Subtle 'Rise of Skywalker Moment Confirms 'Star Wars' Fan Theory
[This story contains spoilers for Star Wars: The Rise of Skywalker]
There are plenty of secrets revealed in the final part of the Skywalker Saga. Fans finally learn Rey's (Daisy Ridley) true parentage and the fate of Kylo Ren (Adam Driver). But there was a subtler development, a shining gem of a secret hidden in plain sight. It was one that fans had been hoping for since the very first teaser trailer for The Force Awakens, and it centered on Finn (John Boyega) and his connection to the Force.
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Finn's journey has taken him from Stormtrooper to Resistance hero. It's a vast and epic adventure which has seen a young man grow beyond his traumatized past to become a powerful player in the Resistance and a fan favorite character in the Star Wars franchise. The Rise of Skywalker finally gives him access to the dynamic power source that fuels everything in the galaxy by finally making the character Force sensitive. In case you missed the subtle nods to his burgeoning abilities, they were mostly signposted by Finn's "feelings" and ultimately confirmed when he felt Rey die after her battle with Palpatine. It was a satisfying recognition of Finn's importance in the greater lore of Star Wars as well as a sweet nod to a classic character.
Throughout the first two movies of the sequel trilogy some fans were convinced that Finn was Force sensitive. His ability to break through the brainwashing of the First Order, his skill as a gunner, and his uncanny sense for danger seemed to hint that maybe there was something more to the orphaned Stormtrooper. So what does this have to do with anyone other than Boyega's beloved character? Well, decades ago there was a theory about another potential Force user who was good in a pinch, could fly a ship like no one's business, and had a lot of "feelings." His name was Han Solo.
Years before Disney bought Lucasfilm, fan theories ran rampant about whether or not Han Solo was — just like Luke and Leia — actually a Force user. This was before the era when midichlorians over explained just how people used the Force and was during the peak period when hundreds of books were being published that expanded and changed the lore of Star Wars. The idea that Han Solo was Force sensitive might seem wild now — though he did just appear to his son (in a memory) despite the fact that he's dead — but at one point it seemed completely plausible.
So what was it that these theories were based on? Well, like Finn, Han spent a lot of the Star Wars films feeling his way through deadly situations. His ability to “talk his way out of” situations was legendary around the galaxy to the point where it might not have been far fetched to imagine the Force was involved. He was an exponentially gifted pilot, something that in Star Wars lore always seems to align with Force users like Anakin, Rey and Luke. Han also seemed to be able to talk to aliens without a translator and had a penchant for turning up at just the right time which could easily be an example of his Force sensitivity.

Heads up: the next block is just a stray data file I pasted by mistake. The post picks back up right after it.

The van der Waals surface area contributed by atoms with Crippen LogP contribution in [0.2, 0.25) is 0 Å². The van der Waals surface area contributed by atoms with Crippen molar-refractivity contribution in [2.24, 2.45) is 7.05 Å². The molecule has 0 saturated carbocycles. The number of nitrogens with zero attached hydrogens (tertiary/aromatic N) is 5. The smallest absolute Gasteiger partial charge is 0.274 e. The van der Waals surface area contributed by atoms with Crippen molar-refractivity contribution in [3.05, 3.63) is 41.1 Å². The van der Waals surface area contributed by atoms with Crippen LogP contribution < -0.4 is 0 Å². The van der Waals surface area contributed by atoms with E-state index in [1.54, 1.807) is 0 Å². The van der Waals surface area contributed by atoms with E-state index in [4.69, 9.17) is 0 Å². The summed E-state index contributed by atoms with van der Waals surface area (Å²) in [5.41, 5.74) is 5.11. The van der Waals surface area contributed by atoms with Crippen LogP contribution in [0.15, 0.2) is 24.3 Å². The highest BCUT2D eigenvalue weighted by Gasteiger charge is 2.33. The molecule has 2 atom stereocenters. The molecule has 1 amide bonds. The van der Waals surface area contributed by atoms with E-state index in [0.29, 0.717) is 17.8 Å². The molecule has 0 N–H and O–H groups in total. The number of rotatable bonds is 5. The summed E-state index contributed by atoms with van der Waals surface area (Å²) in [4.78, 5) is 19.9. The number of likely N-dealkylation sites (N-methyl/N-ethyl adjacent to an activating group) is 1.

When it comes to Finn, it shouldn't surprise fans that the hero who was the first to wield Luke's lightsaber was able to connect with the lifeblood of the galaxy. The Force is arguably what brought him and Rey together, sparking the entire trilogy. From escaping the First Order to helping defeat the Empire, Finn's entire story has been about balance; balancing out the sins of the past, balancing out his loneliness with new connections and love, balancing out his fear with bravery, and ultimately finding balance in himself with the Force. It's a quiet and nuanced subplot that flies in the face of the bombastic storytelling of The Rise of Skywalker, which ironically makes its realization one of the most powerful moments in the entire film.
Star Wars: The Rise of Skywalker's confirmation of Finn's Force powers is a fitting send off for the character who was the subject of many passionate theories about his lineage, life and love. It's a true shame that he wasn't able to use his powers extensively in the final entry to the series, especially as Rey faced down against Palpatine and channeled the Jedi of the past. But Finn's constant overpowering "feelings" and slow, thoughtful realization that there was more to the galaxy than meets the eye was a beautiful nod to Harrison Ford's iconic character, his potential power, his arc, and ultimately his legacy.
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